MOOSIC — Tyler Wade hit it right on the nose when he provided his opinion about the new structure of extra innings in Minor League Baseball this season.
With a runner starting at second base at the beginning of every extra frame, the dynamic of extra innings has changed drastically.
“They’re quicker,” said the Scranton/Wilkes-Barre RailRiders shortstop. “It makes things a little bit more interesting, for sure.”
Wade is right.
The RailRiders have played three extra-inning games this season, and the longest one has gone 3 hours, 20 minutes. It was a 10-inning affair on April 13 in Charlotte. But Scranton/Wilkes-Barre’s 11-game on May 17 against the Lehigh Valley IronPigs went just 3 hours, 16 minutes.
Comparatively, when the New York Yankees beat the Oakland Athletics in 11 innings on May 12, they played in 4 hours, 15 minutes. How about the Yankees’ 12-inning loss to the Baltimore Orioles on April 8? That game took 4 hours, 48 minutes.
With a base runner starting on second, it changes the strategy for managers. They have to consider whether or not they want to walk the first batter of the frame to put on the force on second and third base.
“They’re usually going to do that — walk the first hitter, try to get a double play and keep us from scoring if they haven’t scored, especially,” Mitchell said.
While extra innings have made Mitchell and his coaching staff put in some extra thought this season, it has forced players like Brady Lail to be uber-focused when they enter the game.
Lail picked up the win on May 17 against Lehigh Valley. With a runner on second in both the 10th and 11th inning, he did his best to not forget about the initial base runner.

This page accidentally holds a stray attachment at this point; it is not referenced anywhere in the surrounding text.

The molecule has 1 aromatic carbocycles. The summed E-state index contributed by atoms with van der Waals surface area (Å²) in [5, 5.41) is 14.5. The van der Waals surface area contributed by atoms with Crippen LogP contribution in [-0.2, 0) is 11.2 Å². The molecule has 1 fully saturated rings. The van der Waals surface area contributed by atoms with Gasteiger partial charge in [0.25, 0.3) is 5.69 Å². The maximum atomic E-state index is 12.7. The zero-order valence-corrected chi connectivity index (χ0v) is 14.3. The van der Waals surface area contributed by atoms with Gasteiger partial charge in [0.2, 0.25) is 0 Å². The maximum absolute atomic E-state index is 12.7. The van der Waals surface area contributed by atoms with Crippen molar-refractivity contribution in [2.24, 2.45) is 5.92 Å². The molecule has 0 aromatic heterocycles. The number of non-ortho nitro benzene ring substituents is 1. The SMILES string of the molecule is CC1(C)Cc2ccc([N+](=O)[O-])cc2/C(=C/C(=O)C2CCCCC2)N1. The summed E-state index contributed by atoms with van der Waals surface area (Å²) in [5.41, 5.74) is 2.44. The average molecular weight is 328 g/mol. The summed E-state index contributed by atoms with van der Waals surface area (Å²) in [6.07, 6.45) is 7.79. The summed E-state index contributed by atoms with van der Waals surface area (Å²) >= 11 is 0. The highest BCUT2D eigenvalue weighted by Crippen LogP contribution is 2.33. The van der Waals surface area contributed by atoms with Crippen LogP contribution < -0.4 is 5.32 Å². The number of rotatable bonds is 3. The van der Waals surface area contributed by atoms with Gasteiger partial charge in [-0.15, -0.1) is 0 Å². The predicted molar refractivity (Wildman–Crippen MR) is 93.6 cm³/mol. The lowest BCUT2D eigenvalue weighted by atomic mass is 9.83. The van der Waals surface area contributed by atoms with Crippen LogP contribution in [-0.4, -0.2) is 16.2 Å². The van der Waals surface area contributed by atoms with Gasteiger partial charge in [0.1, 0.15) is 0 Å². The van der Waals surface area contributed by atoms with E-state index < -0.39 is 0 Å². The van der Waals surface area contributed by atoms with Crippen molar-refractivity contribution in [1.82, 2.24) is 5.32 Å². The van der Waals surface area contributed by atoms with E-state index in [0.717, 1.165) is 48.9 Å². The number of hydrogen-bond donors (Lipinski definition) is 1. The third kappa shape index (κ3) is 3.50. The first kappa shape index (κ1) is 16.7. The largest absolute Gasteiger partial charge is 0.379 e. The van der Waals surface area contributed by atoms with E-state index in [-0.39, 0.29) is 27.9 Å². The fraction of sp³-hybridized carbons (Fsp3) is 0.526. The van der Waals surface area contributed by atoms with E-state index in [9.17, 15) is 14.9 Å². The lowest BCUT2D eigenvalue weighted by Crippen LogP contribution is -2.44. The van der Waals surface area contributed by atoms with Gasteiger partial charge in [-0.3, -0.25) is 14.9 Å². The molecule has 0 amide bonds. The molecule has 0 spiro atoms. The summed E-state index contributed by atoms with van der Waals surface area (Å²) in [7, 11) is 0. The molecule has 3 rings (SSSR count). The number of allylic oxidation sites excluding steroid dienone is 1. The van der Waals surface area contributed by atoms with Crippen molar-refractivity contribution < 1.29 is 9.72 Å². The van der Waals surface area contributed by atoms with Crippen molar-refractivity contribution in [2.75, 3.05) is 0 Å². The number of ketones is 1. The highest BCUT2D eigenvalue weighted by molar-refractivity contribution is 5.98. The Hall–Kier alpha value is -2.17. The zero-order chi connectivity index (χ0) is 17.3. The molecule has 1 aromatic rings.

“I was just telling (Cale) Coshow — it’s a weird thing they added in, but it makes you really lock it in and execute,” Lail said. “It’s just weird to see a guy out there. There were a couple pitches I totally forgot to look at him and calmed down. It’s just a different feel, but it made me lock it in and execute some pitches that I’ve been struggling with, and it turned out to be a game-changer for me.
“It was a good experience. It’s cool.”
While a strikeout is the best outcome for a pitcher in these situations, Lail just wanted to get ahead of the batter and execute his pitches “down and away.”
Even though he wasn’t thinking “strikeout” when he took the mound in the 10th and 11th inning, it’s what happened. Four of the six outs Lail recorded in the win were strikeouts.
“Hopefully they weren’t elevating them to move (runners) over a little if they were going to put them in play,” Lail said. “I wanted to keep it on the ground and keep it simple for my infield. So I approached it that way. I had to keep the ball in the zone and I had to work my four pitches right away.”
While starter Josh Rogers will likely never pitch in extra innings this season, he understands the reasoning behind the change after Minor League Baseball made a few different rule changes this offseason to speed up the pace of play.
But he would tweak the rule a little if he could.
“It’s kind of weird, but it obviously moves the game along a little bit faster,” Rogers said. “I think that they should do the — maybe if you could do the 10th and 11th straight up and if you get to the 12, or something like that, maybe you put the guy on second. I’m OK with it.
“As a starting pitcher it doesn’t really affect me, but I now for the bullpen guys, you can look at it two ways, it’s an easy win to pick up or it’s an easy loss. It’s tough for those guys.”
Reach DJ Eberle at 570-991-6398 or on Twitter @ByDJEberle